About 6,000 years ago, the Sumerians created the first schools, called tablet houses, to teach writing. They trained children in Sumerian cuneiform by having them copy the symbols on one half of a soft clay tablet onto the other half, using a stylus. When children did this — and when the Sumerians invented a system of representation, a way to make one thing symbolize another — their brains changed. In Proust and the Squid: The Story and Science of the Reading Brain, Maryanne Wolf explains the neurological developments writing wrought: “The brain became a beehive of activity. A network of processes went to work: The visual and visual association areas responded to visual patterns (or representations); frontal, temporal, and parietal areas provided information about the smallest sounds in words …; and finally areas in the temporal and parietal lobes processed meaning, function and connections.”
The Sumerians did not have an alphabet — nor did the Egyptians, who may have gotten to writing earlier. Which alphabet came first is debated; many consider it to be the Greek version, a system based upon Phoenician. Alphabets created even more neural pathways, allowing us to think in new ways (neither better nor worse than non-alphabetic systems, like Chinese, yet different nonetheless). (…)
"The invention of writing is only thousands of years old. In addition, for most of us, our grandparents, great grandparents or great great grandparents didn’t read at all. Writing is much too recent for our brains to have evolved to have reading mechanisms. (…)
The solution is that culture made writing easy on the eye, by shaping letters to be what the eye likes. The idea that culture shapes our artifacts to be good for us is not new. What’s new here is a specific hypothesis for what writing should look like in order to be good for us.
To be easy on the eye, writing needs to “look like nature,” just what our illiterate visual systems are fantastically competent at processing. The trick of that research direction was making this “writing looks like nature” idea rigorous, and coming up with ways of testing it. I show that there are certain signature visual patterns found in nearly any natural environment with opaque objects strewn about, and that these signature patterns are found in human writing. In short, writing has evolved so that written words look like visual objects.”
“Language isn’t just an internal process. Rather, linguistic components overflow their boundaries in the mind and become concretized as artifacts. Writing is the most obvious of these boundary overflows, but every technology represents some sort of material fixation of a linguistic concept. In that sense, the materiality of human history is a story of how homo sapiens learned to speak with their hands, translate their language into artifact, and then engage in a conversation with these artifacts. This sets up a very interesting feedback loop, because the exteriorized linguistic object – the technology – produces ramifications of language, which in turn produce new technologies, etc., until the whole thing spirals completely out of control. And we’re already well past that point.”
"Stephen Fry explores linguistic achievements and how our skills for the spoken word have developed in a new five-part series for BBC Two. In Planet Word, Stephen dissects language in all its guises with his inimitable mixture of learning, love of lexicon and humour. He analyses how we use and abuse language and asks whether we are near to beginning to understand the complexities of its DNA.
From the time when man first mastered speech to the cyber world of modern times with its html codes and texting, Planet Word takes viewers on a journey across the globe to discover just how far humans have come when it comes to the written and spoken word.”
"When light hits our retina, what our brains would like to do is instantaneously generate a perception of what the world looks like. Alas, our brain can’t do this instantaneously. Our brains are slow. It takes around a tenth of a second for your perception to be built, and that’s a long time when you’re moving about. If you perceived the world the way it was when light hit your eye, you’d be having a tenth-of-a-second old view of the world. (…)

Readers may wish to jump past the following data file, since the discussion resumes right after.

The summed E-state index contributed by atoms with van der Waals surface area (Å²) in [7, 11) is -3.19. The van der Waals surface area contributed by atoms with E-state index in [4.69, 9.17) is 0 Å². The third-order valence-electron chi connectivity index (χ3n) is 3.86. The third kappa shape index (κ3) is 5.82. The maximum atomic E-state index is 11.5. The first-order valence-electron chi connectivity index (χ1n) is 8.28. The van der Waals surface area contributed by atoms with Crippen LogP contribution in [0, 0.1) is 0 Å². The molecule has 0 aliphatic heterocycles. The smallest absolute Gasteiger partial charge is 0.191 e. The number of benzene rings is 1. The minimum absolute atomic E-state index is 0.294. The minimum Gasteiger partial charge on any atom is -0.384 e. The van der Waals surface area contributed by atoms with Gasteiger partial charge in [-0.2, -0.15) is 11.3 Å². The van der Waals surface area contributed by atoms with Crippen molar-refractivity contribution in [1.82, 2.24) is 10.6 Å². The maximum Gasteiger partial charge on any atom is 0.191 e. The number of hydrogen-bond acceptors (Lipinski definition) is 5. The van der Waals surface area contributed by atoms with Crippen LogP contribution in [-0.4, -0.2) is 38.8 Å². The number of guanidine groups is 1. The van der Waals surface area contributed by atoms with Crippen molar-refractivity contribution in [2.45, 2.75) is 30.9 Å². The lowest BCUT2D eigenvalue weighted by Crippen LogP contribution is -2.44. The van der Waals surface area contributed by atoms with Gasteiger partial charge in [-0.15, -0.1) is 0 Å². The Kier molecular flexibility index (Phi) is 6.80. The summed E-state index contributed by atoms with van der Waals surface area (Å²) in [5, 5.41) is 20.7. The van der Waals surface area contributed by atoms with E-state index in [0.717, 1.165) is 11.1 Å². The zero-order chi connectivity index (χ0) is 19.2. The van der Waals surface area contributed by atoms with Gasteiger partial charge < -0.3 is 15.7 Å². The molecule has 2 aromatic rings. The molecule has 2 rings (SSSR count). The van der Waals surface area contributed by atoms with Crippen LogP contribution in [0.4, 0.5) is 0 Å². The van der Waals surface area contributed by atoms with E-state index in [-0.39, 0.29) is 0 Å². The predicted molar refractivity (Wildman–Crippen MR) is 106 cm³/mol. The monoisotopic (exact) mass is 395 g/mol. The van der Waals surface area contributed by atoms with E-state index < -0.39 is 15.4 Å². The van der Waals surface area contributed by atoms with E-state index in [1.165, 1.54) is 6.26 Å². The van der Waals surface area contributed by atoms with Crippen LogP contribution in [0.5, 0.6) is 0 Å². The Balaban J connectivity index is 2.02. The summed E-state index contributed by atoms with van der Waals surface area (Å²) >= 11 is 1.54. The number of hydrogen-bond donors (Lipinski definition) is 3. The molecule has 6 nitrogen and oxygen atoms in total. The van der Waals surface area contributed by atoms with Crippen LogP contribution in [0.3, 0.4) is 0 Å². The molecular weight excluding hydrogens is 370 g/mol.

First consider illusions (…) one often feels as if what we see is due to some kind of direct “reading” of the real physical world. But our brain can’t just passively react to the incoming stream of visual information, lest it have an old perception of the world. Instead, it must actively generate a guess about the near future, which helps drive home that our perception is always an internal concoction by your brain. In fact, most of the input to your visual system is feedback from that very visual system.
Second, consider forward-facing eyes and binocular vision. When we see with two eyes in the same direction, we have one unified visual perception. We have what feels like a single viewpoint, one that is emanating roughly from a point between our two eyes. Furthermore, our single viewpoint is always filled with two copies of the world that you hardly ever notice. When you fixate on something out in front of you, then objects nearer and farther split into two perceptual copies, each rendered as transparent in your perception.
This allows you to see objects, and to see beyond them. For example, you can see your own nose from opposite sides at all times, but it is rendered as partially transparent and so does not block your view of the world beyond. The more one analyzes the phenomenology of binocular vision, the stranger it seems. But it doesn’t feel strange, because these are perceptual facets that our brain knows how to interpret. They are needed as part of your unified view of the world in order to incorporate the fact that it is really built out of two views of the world. Although, in a sense, you are perceiving fictions, they are fictions that allow you to more veridically see the world.
And, lastly, consider color vision. This is a case that helps us better understand that it is not so much whether you see the world as it is, but how much of the world’s reality your are privy to seeing. Colors are primarily about the underlying emotions and states of those around us, as seen through the window of skin, and the physiological changes in the blood. The spectrum of skin is complicated, but it varies over two dimensions that matter most for sensing the states of others, the concentration and oxygenation of skin.
The question is, what does the concentration and oxygenation of blood in the skin of others “truly” look like? Or, what do the emotions those blood variables signify “truly” look like? The interesting thing here is that these blood dimensions and these emotions are “really there”, but there is little sense to what their “real look” might be. Colors serve the role of what they look like, but does red really look like oxygenated blood or really look like anger? I’m not sure this is a sensible question. What matters is that that qualitative perceptual state is given a meaning or association to us, and so serves its purpose.”